It is important to note that not all planets are in the habitable zone. Therefore, finding a planet that is located within the habitable zone and provides suitable conditions for life to grow, e.g. right temperature and water, is challenging.
Fun Facts about exoplanets
There are various fun facts about exoplanets that interesting to know of, for example:
There are more than 700 star systems found in space that have more than 1 exoplanet within.
There are over 4,000 exoplanets being discovered in the Milky Way currently. About 1 billion exoplanets are estimated to exist in space.
The exoplanet, 51 Pegasi B, was the first exoplanet discovered to orbit around a star that is similar to the Sun.
Kepler 186f is the first exoplanet similar to Earth identified in 2014.
It is believed that there are over 1 billion exoplanets within the Milky Way.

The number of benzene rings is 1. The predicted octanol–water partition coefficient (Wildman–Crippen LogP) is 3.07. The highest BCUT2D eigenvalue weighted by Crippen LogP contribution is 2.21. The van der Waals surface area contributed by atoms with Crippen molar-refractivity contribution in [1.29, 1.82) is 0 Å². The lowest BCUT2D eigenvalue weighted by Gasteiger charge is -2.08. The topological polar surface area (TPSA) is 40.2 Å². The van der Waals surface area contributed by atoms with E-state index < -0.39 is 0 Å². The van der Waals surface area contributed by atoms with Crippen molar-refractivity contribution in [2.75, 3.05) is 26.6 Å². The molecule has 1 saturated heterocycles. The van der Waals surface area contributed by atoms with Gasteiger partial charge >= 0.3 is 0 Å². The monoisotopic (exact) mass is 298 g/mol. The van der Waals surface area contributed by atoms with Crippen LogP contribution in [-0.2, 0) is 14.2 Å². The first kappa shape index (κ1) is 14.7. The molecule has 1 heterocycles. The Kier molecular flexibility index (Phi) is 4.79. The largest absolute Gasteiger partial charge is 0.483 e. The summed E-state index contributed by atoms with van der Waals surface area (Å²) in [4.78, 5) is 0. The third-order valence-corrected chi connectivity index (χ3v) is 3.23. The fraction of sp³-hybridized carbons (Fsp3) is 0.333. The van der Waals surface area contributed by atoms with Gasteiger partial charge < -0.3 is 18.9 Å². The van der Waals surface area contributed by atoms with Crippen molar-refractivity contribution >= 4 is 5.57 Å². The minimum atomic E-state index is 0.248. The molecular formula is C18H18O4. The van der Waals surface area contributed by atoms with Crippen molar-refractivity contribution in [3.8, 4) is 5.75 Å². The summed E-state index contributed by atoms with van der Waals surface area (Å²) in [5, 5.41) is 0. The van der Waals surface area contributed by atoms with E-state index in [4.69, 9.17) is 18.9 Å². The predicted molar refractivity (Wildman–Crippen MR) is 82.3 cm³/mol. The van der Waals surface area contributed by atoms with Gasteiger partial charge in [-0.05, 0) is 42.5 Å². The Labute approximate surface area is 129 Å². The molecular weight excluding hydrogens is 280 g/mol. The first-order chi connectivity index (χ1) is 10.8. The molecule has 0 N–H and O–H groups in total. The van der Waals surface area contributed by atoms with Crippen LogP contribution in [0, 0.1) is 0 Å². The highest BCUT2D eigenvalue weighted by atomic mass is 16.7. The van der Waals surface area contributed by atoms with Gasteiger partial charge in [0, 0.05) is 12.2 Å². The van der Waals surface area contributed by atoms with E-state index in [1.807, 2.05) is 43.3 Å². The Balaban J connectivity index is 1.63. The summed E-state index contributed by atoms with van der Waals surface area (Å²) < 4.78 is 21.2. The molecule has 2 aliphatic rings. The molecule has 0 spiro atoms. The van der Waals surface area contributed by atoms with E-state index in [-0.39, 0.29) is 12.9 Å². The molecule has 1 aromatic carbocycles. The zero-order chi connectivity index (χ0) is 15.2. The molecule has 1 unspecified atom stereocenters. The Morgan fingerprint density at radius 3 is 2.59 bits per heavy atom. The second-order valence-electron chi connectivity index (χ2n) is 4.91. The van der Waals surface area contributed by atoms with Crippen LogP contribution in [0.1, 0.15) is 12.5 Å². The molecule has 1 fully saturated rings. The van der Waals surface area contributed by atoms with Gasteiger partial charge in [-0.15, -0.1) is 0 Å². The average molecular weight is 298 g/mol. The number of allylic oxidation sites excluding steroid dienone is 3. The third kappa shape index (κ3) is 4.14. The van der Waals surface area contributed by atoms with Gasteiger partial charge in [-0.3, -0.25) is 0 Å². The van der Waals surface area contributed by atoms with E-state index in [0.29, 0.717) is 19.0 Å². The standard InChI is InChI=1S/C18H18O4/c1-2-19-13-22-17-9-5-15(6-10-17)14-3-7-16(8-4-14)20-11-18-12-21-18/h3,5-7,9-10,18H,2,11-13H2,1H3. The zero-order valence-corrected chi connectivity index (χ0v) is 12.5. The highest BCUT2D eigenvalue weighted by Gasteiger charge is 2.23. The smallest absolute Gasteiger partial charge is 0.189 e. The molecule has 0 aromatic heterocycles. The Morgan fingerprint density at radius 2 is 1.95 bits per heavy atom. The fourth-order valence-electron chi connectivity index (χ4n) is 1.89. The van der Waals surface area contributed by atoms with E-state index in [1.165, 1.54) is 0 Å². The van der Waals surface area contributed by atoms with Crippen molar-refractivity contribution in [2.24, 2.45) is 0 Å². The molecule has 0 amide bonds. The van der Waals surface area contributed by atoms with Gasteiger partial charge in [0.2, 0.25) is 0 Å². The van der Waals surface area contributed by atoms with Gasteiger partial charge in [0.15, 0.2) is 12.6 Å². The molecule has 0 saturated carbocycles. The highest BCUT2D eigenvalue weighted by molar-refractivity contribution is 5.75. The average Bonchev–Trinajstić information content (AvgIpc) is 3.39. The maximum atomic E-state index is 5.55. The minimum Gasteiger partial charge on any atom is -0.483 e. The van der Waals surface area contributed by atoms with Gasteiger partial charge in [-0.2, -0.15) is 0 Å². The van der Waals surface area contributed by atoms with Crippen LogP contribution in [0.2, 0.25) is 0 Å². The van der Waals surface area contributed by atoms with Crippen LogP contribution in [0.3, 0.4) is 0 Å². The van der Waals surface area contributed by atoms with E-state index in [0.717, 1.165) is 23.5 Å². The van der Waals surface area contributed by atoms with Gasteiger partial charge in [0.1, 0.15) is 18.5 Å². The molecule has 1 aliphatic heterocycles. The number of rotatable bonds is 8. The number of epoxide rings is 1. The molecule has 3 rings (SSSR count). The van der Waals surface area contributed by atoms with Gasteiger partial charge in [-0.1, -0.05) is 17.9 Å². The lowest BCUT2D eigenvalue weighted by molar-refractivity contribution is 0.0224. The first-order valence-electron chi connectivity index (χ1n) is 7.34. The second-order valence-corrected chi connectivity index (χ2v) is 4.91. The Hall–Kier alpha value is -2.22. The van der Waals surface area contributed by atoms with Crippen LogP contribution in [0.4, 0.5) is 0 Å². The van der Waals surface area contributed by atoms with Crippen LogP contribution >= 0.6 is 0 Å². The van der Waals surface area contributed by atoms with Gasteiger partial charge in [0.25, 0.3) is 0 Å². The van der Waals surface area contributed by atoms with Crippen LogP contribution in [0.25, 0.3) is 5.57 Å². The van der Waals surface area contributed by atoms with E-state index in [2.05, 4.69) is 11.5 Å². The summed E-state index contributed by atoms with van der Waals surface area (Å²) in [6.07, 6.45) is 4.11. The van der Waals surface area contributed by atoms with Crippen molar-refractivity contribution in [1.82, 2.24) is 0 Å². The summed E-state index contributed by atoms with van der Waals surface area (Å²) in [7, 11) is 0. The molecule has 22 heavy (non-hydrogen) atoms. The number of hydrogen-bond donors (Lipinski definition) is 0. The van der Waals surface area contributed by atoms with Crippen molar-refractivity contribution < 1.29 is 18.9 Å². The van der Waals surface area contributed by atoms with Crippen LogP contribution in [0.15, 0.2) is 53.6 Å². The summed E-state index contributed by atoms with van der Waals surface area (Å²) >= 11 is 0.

Moons that orbit around exoplanets are named as exomoons.
It is common that many planets are similar in size to Earth. 22% of stars that are similar to the Sun in size have Earth-sized planets in the habitable zones.
Rogue planets refer to planets that do not orbit around a star, removed from their stellar system and float aimlessly through space.
Planets are able to become rogue planets, especially if the planet suffers from collision or if their parent star dies. Thus, forcing the planets into a never ending journey through space.
I hope the information available helps you to understand more about the exoplanets and rogue planets found in space. As this article may serve as an aid to help you introduce different types of exoplanets and how rogue planets came to be for your child to learn about.